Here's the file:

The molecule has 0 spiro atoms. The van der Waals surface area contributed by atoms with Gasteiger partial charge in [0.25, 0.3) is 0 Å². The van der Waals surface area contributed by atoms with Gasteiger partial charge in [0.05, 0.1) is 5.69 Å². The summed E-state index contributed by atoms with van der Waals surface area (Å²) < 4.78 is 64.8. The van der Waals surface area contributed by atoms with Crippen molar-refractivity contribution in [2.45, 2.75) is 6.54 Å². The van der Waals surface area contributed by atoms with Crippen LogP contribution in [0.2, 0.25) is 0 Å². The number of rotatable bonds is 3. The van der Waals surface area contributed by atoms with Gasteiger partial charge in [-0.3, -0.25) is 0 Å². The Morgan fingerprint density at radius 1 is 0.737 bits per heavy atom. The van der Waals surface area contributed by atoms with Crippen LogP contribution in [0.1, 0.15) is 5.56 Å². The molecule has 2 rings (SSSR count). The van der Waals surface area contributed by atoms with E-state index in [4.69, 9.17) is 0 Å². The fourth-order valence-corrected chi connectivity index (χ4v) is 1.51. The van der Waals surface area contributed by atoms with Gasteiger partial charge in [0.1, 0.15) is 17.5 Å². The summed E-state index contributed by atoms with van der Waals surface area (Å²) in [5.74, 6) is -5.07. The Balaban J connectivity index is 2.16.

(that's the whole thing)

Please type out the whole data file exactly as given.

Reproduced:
The molecule has 0 spiro atoms. The van der Waals surface area contributed by atoms with Gasteiger partial charge in [0.25, 0.3) is 0 Å². The van der Waals surface area contributed by atoms with Gasteiger partial charge in [0.05, 0.1) is 5.69 Å². The summed E-state index contributed by atoms with van der Waals surface area (Å²) < 4.78 is 64.8. The van der Waals surface area contributed by atoms with Crippen molar-refractivity contribution in [2.45, 2.75) is 6.54 Å². The van der Waals surface area contributed by atoms with Crippen LogP contribution in [0.2, 0.25) is 0 Å². The number of rotatable bonds is 3. The van der Waals surface area contributed by atoms with Gasteiger partial charge in [-0.3, -0.25) is 0 Å². The Morgan fingerprint density at radius 1 is 0.737 bits per heavy atom. The van der Waals surface area contributed by atoms with Crippen LogP contribution in [0.1, 0.15) is 5.56 Å². The molecule has 2 rings (SSSR count). The van der Waals surface area contributed by atoms with E-state index in [4.69, 9.17) is 0 Å². The fourth-order valence-corrected chi connectivity index (χ4v) is 1.51. The van der Waals surface area contributed by atoms with Gasteiger partial charge in [0.1, 0.15) is 17.5 Å². The summed E-state index contributed by atoms with van der Waals surface area (Å²) in [5.74, 6) is -5.07. The Balaban J connectivity index is 2.16.